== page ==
The Band are one of the great rock acts of the ‘60s and ‘70s. Although that time is also associated with the rise of psychedelia, the music of the Band is anchored in the roots rock tradition—put simply, their music will never bring to mind any skies with diamonds. However, that doesn’t mean contemporary artists can’t take the music of that essential Band and throw in some psychedelic flourishes, just as the Portland, Oregon outfit Drunken Prayer has done with their cover of “Evangeline”, featuring Freakwater’s Janet Beveridge Bean on supporting vocals. The video to “Evangeline” features distinct washes of psychedelic color, an appropriately quirky, Pacific Northwest touch to this classic tune. For a slightly off-kilter take on America as only Portland can bring it, Drunken Prayer will do just the trick.
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Sedona, Arizona doesn’t sound like the kind of place where one would expect to find an homage to the Wu-Tang Clan. However, the singer-songwriter Brandon Decker, whose musical calling card is the all-lowercase decker, isn’t exactly keen on fitting into basic expectations. On his newest LP, Patsy, decker pays homage to the late Wu-Tang Clan founding member Ol’ Dirty Bastard with the tune “O.D.B”, the video of which you can exclusively watch below. In the video, decker and a choir decked out in red sing ebullient harmonies in the desert, line dance, and circle around in the woods. As a tribute to ODB’s spirit, it’s definitely an atypical one, but it’s also charmingly and uniquely decker, straight from the heart.
In the ‘00s, the Leeds, UK rock outfit Kaiser Chiefs made a big splash with their excellent 2007 album Yours Truly, Angry Mob and its earworm of a lead single, “Ruby”. Like that song, the band’s latest tune, “Falling Awake”, anchors itself on a simple, repetitive chorus: “She’s got me falling, falling / Falling away!” Also like “Ruby”, though, such repetition is extremely effective given the Chiefs’ catchy songwriting. Buoyed by a near danceable bass synth, “Falling Awake” bodes quite well for the group’s forthcoming sixth studio LP, which follows 2014’s Tony Blair-referencing Education, Education & War.
Just as this spring commences, producer and musician Stefon Taylor, known as Bionik, will release an album of new material, Sonik Boom. Based out of Minneapolis, Minnesota, Bionik has a long history in music, both up on stage and behind the soundboards in the studio. Throughout his career he’s worked with, amongst others, ED O.G., Tamara Savage, Phil Collins, MC Lyte, Lady Saw, Everton Blender, Johnny Osborne and Frankie Paul. After relocating to Los Angeles, he engineered and produced albums for Far East Movement, Ice-T, Too Short, Aceyalone, Treasure Davis, Ras Kass, Kool Keith, Volume 10, MC Zulu, Black Silver, Baby Bash and Lil’ Rob.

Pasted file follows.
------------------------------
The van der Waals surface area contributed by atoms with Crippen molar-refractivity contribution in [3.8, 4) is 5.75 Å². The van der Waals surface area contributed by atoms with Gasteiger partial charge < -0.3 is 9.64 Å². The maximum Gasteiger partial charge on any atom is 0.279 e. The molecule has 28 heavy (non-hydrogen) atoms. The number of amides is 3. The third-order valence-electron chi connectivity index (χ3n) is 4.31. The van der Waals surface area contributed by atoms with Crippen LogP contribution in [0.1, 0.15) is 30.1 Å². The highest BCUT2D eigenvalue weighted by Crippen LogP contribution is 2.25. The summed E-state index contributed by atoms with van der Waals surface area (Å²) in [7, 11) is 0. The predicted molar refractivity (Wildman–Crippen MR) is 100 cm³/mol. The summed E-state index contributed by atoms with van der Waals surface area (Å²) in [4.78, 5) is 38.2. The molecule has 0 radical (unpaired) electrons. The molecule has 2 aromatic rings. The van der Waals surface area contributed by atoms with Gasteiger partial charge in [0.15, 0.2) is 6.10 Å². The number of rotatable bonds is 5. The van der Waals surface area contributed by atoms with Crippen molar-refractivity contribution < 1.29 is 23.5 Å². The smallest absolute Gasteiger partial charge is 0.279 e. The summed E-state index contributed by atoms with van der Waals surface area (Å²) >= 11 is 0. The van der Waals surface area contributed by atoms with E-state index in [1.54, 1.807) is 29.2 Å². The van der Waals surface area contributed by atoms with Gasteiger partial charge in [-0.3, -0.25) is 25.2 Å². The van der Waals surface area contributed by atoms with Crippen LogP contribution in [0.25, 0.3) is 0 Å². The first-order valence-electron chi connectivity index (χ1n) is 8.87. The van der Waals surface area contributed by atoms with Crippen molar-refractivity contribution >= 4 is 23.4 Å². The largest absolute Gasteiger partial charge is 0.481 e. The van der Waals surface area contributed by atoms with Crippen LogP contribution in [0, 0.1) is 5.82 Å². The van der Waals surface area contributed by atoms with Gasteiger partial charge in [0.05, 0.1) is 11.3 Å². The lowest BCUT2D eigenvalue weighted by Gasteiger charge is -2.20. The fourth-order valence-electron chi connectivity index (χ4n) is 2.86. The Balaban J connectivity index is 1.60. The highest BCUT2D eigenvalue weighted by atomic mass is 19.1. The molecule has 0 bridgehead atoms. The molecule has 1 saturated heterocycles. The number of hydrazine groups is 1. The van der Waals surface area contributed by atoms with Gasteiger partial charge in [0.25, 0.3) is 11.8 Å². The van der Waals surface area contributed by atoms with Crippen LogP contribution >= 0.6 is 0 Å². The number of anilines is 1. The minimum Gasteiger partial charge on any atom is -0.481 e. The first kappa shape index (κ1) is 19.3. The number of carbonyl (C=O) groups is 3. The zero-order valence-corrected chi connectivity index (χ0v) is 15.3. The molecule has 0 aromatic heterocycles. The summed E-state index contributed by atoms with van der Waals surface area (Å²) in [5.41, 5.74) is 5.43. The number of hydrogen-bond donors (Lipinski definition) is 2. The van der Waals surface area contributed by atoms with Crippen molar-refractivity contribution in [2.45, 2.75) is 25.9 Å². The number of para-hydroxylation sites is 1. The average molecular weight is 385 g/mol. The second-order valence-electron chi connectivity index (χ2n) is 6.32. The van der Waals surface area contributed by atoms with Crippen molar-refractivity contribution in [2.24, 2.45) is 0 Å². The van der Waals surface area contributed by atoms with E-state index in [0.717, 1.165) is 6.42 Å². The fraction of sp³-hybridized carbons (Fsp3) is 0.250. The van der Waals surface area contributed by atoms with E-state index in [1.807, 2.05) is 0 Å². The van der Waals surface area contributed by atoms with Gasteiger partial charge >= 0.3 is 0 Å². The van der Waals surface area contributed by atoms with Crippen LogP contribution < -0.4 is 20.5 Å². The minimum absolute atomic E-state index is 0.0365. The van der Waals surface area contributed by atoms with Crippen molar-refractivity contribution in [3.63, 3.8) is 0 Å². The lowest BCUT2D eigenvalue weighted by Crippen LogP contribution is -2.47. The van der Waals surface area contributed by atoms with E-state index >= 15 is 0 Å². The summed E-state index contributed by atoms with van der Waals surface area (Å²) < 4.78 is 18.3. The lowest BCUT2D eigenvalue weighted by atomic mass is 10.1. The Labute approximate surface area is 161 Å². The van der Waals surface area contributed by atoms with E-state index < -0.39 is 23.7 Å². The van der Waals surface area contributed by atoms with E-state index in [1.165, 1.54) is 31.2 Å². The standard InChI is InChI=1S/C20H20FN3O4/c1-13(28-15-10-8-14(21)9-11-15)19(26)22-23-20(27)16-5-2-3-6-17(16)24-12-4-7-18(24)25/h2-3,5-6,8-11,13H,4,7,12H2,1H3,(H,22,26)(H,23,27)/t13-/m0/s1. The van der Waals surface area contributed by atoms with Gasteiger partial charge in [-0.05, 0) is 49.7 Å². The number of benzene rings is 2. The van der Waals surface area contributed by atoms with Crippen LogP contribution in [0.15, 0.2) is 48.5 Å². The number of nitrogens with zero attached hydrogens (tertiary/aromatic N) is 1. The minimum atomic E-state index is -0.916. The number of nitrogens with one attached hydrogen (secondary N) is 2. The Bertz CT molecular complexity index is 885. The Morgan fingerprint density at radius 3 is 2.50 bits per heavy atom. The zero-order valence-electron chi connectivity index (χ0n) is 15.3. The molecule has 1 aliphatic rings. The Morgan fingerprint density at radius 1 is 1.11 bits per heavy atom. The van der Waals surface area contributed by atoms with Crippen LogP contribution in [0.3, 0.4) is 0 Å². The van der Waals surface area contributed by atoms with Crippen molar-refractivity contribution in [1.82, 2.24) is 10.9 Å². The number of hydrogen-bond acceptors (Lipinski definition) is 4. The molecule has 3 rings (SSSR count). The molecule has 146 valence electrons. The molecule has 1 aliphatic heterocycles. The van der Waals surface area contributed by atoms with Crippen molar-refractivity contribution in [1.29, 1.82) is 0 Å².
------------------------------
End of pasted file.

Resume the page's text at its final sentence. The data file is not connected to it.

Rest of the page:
Below you can watch the video for “Helikopter (feat. Griffen)”, the first track to be released from Sonik Boom. If that track is any indication, one best ready her dancing shoes for the LP’s release date… this is music to get you moving.
No, you’re not mistaken: on “Williamsburg Boy”, the opening track of her new EP, Indian Summer, New York City-based songwriter Sarah McGowan is indeed singing about the ever-bourgeoning Brooklyn neighborhood of Williamsburg and not the California coast. Such a mistake is forgivable given the tune’s sunny surf rock vibes, in addition to its well-placed Valley Girl-ism (“I would literally fucking die”). Although this sonic isn’t repeated throughout Indian Summer, the rest of it does match “Williamsburg Boy”‘s elating handclaps and effortless hook, resulting in a brief yet undeniably catchy collection of indie pop numbers. McGowan is a singer that fans of twee pop best keep their eye out for.
// Notes from the Road
"José González's sets during Newport Folk Festival weren't on his birthday (that is today) but each looked to be a special intimate performance.READ the article